Everyone knows that fish need water – but just how much water is often a subject of debate, especially when it comes to fish in California’s highly managed rivers. Many studies and management decisions in the Sacramento-San Joaquin Delta and its tributaries have relied on research that found correlations between water flows and fish populations. Correlation implies a relationship between two things (e.g., when water flows in rivers are high, fish populations tend to increase). However, “correlation does not equal causation,” as the scientific saying goes: just because two factors show similar trends does not necessarily mean that one is directly causing the other. A recent report released by the Delta Independent Science Board (ISB) highlighted the need to better understand the underlying mechanisms behind the relationship between fish and flow, which can inform adaptive management of fish and water in the Delta.
The ISB was created to provide oversight of research and monitoring programs that support adaptive management of the Delta, and members are appointed by the Delta Stewardship Council. Adaptive management is a structured, but flexible, process that helps making management decisions in uncertain situations by using results from monitoring and evaluation to regularly inform the planning and implementation of a project. Before developing their recommendations for improving adaptive management in the Delta, the ISB conducted a literature review, attended relevant workshops, and interviewed 16 individuals from state and federal agencies, consulting firms, special-interest groups, and academia to understand a broad range of perspectives.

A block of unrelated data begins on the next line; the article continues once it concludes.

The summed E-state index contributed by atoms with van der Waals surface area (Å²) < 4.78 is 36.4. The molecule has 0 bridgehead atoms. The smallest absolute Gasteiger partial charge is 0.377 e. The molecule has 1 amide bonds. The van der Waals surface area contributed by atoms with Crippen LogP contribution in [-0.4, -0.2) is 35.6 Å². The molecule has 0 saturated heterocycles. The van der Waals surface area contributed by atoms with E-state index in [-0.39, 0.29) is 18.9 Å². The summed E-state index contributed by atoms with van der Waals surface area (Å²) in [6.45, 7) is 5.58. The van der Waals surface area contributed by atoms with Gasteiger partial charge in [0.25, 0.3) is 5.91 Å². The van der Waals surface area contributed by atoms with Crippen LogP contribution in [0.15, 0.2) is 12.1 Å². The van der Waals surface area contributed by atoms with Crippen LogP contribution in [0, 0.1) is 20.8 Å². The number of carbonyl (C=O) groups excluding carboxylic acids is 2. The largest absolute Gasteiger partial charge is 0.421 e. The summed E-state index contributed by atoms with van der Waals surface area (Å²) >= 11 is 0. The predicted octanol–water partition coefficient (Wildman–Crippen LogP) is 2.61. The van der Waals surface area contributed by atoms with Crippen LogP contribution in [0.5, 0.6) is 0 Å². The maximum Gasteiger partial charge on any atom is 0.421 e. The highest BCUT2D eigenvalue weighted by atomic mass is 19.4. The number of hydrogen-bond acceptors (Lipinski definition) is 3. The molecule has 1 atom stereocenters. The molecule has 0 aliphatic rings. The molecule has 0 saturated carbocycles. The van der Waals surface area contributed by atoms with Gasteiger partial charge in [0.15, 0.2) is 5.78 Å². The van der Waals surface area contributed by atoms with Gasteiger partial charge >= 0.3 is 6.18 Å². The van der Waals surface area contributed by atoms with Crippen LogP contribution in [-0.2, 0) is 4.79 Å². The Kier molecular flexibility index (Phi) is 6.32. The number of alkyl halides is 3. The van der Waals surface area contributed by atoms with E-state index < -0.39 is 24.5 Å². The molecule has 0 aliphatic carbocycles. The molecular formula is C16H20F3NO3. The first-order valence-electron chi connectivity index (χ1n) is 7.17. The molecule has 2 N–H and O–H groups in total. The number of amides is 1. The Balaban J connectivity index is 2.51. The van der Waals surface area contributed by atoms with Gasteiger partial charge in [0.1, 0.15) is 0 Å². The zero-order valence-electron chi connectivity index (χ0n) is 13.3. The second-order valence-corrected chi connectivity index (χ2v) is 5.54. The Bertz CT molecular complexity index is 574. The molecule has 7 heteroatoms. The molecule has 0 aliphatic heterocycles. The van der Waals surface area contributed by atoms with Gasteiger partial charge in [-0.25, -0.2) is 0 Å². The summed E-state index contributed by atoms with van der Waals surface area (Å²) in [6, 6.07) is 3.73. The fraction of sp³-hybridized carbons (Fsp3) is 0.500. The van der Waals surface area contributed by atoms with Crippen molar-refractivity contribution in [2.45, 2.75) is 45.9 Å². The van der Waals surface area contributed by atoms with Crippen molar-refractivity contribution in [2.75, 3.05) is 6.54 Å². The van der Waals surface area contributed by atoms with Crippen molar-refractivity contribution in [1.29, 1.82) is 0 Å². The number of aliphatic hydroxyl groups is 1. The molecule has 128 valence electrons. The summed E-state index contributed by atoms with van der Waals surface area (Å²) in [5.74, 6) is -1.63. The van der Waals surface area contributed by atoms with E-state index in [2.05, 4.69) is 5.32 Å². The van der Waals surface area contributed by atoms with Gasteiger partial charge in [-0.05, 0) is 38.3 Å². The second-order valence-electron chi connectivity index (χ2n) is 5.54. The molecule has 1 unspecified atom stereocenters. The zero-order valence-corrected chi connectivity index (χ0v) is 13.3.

The foremost recommendation of the ISB report is to increase efforts to identify causes and effects concerning fishes and flows in the Delta at relevant time periods and spatial scales. For example, it is known that fish respond to various environmental factors differently, depending on the species, life-stage, and location. Additionally, it is generally accepted that other factors, such as temperature and salinity, interact in complex ways with flow, which complicates analyses. However, research on the fish-flow relationship to date has been species-specific, focused on just a handful of species (e.g., Delta smelt, salmonids and striped bass), and has rarely examined processes such as predation, food webs, and migration behavior that also influence fish populations. The report outlines a scientific strategy that will help develop testable predictions and better understand mechanisms underlying the effects of flow management on fish populations, and includes nine key recommendations:
1) Focus on cause and effect – the actual mechanisms that enable flows to affect fishes
2) Expand integrative science approaches across disciplines
3) Link quantitative fish models with 3D models of water flows.
4) Examine causal mechanisms on appropriate time and space scales.
5) Monitor vital rates (e.g., individual growth rates) of fishes.
6) Broaden species focus.
7) Enhance national and international connections.
8) Promote timely synthesis of research and monitoring.
9) Improve coordination among disciplines and institutions.
The ISB concludes that in order to adaptively manage the effects of flow and other drivers on fish populations and the Delta ecosystem, it is vital to understand the actual mechanisms that underlie these relationships through a more holistic and integrated framework. The ISB points out that we now have the capabilities and ecosystem understanding necessary to develop the predictive and mechanism-based models that they recommend. Furthermore, the board suggests that the Delta Science Program’s Delta Science Plan (One Delta, One Science) can facilitate the coordination necessary for this integrated approach.